Lines between man and machine blur as Harvard bioengineers develop cybernetic tissue.
A bioengineering team at Harvard University has created the world's first hybrid of living cells and electronic components. Neurons, muscle cells, and blood vessels (taken from rats) were been spliced with nanowires and transistors that can monitor bioelectric impulses, and researchers predict subtle variations in the technology will let them control cellular behavior.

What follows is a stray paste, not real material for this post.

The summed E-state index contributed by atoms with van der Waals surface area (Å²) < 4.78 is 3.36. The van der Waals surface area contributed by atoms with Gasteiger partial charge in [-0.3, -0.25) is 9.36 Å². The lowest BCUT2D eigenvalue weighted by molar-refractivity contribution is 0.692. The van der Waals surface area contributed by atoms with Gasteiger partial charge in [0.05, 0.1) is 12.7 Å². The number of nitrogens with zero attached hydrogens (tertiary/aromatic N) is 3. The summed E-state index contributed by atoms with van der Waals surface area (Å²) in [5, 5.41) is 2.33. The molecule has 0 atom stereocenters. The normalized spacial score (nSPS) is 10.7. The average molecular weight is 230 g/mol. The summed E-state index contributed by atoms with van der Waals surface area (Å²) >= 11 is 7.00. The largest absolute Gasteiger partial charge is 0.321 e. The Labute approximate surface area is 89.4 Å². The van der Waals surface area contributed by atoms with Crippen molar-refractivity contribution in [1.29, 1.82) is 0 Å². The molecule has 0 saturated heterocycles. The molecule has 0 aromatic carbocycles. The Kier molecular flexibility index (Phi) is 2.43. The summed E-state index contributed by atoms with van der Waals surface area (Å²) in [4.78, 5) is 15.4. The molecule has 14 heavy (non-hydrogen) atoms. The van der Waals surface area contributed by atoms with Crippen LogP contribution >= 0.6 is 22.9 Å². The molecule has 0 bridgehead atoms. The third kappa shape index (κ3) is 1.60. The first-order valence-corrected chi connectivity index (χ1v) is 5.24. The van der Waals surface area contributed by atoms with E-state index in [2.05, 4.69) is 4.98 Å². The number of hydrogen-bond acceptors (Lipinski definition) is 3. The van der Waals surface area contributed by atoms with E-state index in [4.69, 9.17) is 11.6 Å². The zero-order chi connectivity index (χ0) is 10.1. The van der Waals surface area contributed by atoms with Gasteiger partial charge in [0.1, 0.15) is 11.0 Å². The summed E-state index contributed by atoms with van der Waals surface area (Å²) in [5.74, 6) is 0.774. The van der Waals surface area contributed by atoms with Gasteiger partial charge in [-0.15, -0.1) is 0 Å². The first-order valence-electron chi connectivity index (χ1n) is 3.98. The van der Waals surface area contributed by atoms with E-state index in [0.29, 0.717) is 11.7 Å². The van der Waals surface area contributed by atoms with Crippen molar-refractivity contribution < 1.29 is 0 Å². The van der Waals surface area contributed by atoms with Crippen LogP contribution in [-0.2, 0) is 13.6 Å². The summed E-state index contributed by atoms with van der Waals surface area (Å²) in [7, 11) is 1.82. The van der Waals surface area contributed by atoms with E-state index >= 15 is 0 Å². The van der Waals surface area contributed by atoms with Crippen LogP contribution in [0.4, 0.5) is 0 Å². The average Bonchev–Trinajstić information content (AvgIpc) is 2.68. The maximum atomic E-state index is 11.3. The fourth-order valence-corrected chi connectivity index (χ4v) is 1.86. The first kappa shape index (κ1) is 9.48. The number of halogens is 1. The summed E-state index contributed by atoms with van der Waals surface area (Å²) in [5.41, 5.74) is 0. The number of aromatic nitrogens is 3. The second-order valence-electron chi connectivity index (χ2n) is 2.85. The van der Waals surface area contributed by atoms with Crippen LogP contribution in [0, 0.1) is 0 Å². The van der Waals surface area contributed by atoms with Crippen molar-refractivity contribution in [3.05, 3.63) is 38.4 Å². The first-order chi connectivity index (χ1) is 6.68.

"It allows one to effectively blur the boundary between electronic, inorganic systems and organic, biological ones," team leader Charles Lieber told NewScientist. While these first cyborg tissues are functionally limited, it could reportedly be applied for drug testing, construction of pacemaker-type implants and prosthetics, or even neural observation and medical nano-robotics.
Now, as a rule of thumb, the crazier a potential application of cyborg tech sounds, the less likely we'll see it implemented in the foreseeable future. But the concept of lab-grown "organs-on-a-chip" - whole cybernetically interwoven human organs to obviate human- and animal-test subjects - apparently isn't too many years away.